The Free State Project got a lot of things right about this year’s Liberty Forum. It was well-attended, fun, and the organizers did a good job overall. The Edward Snowden keynote interview made a huge splash in various media around the globe.
However, for reasons yet unknown, it’s being claimed by new FSP president Matt Philips that keynote speaker Edward Snowden requested there be no recording by audience members. Free Keene blogger and NH native Garret Ean recorded anyway and released it here yesterday.
Why would Snowden try to restrict recording when hundreds of people would be attending with recording devices, including, likely some undercover federal agents? I tweeted at Snowden today in an attempt to get a comment and received no reply thus far. According to the organizer of the Liberty Forum in an unofficial facebook post, there was some agreement to allow the FSP to record the event and have Reason.com (whose editor Nick Gillespie conducted the interview with Snowden) release it via their YouTube.
Many in the liberty community are on an all-out attack against Garret for making the recording, and me for refusing to pull it down. One even called for “Free Keene” to be banned from all FSP events. Hilariously, that ban would include FK blogger JJ Schlessinger, who is the video professional the FSP hired to record the event. He called Free Talk Live Tuesday night to inform our audience that he is currently editing a high-quality five-camera HD shoot of the Snowden talk.
NH mainstream newspapers are now picking up the story of this latest FSP schism. Here’s the first two headlines, posted online and appearing in print today:
These schisms have occurred forever in the FSP (more…)
Inspired by the Free State Project’s 101 Reasons to Move to New Hampshire, in 2008 the original 101+ Reasons to Move to Keene was released, then later updated to 130+, and finally 150+. The list is a collaborative effort by local early movers for the Free State Project and describes many of the things that make Keene a unique activism opportunity and great community in which to live.
With the FSP reaching its goal of 20,000 pledges to move to New Hampshire, it’s time for future-movers to start seriously looking at their destination options.
Keene is big enough to have the conveniences of a city, but small enough to be walkable. For activists of all stripes, it’s easier to have a larger impact here because the population is smaller than Manchester. Check out the 150+ Reasons to Move for details on the area’s conveniences and demographics. Plus, liberty activists already have a major footprint here. Free Keene is not only an international source of news of activism across NH for Google News, but locally we serve as a much-needed third news-and-opinion destination for Keene area inhabitants.
Liberty activists here have built bridges with the community through volunteering, sponsoring local charity, and even working to assist Keene police when they are doing the right thing.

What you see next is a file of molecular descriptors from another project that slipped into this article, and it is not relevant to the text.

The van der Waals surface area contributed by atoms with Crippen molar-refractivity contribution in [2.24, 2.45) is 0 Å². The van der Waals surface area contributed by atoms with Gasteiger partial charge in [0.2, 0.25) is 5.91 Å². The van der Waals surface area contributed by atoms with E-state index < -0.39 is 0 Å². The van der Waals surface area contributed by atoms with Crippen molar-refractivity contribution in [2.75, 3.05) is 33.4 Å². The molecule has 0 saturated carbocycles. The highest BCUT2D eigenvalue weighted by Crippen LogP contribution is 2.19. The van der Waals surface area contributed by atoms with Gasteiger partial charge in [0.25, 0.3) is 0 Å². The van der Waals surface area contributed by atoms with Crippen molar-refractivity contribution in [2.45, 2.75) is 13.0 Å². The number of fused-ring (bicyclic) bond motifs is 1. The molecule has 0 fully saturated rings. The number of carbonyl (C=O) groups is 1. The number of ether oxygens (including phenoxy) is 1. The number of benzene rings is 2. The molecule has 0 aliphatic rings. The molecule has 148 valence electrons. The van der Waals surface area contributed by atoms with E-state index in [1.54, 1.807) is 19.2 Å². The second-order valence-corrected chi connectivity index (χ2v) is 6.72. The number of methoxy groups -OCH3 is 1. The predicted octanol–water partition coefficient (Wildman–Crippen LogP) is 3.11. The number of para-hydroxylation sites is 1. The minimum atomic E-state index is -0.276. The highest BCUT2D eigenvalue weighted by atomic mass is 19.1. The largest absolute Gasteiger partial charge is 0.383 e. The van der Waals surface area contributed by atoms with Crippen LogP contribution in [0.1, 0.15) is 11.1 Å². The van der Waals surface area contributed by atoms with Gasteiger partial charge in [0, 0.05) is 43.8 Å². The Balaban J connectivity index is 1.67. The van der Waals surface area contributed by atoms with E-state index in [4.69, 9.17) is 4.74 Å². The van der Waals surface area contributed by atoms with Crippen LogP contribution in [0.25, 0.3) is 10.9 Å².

Though many more people move to the big city, Manchester, for obvious reasons like more jobs, Keene is high on the list of destination choices for many people planning their move. That’s likely because of the historic, publicity-generating activism that has transpired here over the years. There’s even a feature-length documentary about a year of activism here, “Derrick J’s Victimless Crime Spree“.
Recently, Keene activism has become more political with multiple candidates for office, petitioned warrant articles for school board, and election media generated by FSP early movers, like Darryl W. Perry’s excellent mayoral debate, which received accolades for its fairness.
As a result of the loads of media, both internal and mainstream that we’ve generated over the years, more people in Keene know about us – for better or for worse. That means there are a segment of people who fear change that have and will continue to lash out at liberty activists here. However, as the Free UBER activists found in Portsmouth, that’s what happens ANYWHERE the state is threatened and that activism is publicized. People form strong opinions for/against said activism.
Keene’s not without it’s challenges, but it’s the challenge that attracts so many here. Keene is the Western outpost of the Shire and we are shining the light of liberty to keep the encroaching statists from NY, VT, and MA at bay. Consider Keene as your destination for the Free State Project. Here are 150+ reasons why you should.
The last time I posted to FreeKeene.com I shared my excitement of traveling back to the ‘shire with my partner Amanda B. Johnson. In that post I concluded, “There is no perfect, yet we can strive for it.” That aim is what motivates me to discuss a situation that occurred shortly after we returned. It’s my hope that transparency and discourse bring accountability and growth.
At the center of this conversation are the concepts of property rights, aggressive versus defensive force, and personal responsibility. This is admittedly a lengthy post — it allows for those involved to share their full recount of events in their own voice. If anything is unclear, please comment. Better yet, reach out to those involved to inquire of them directly.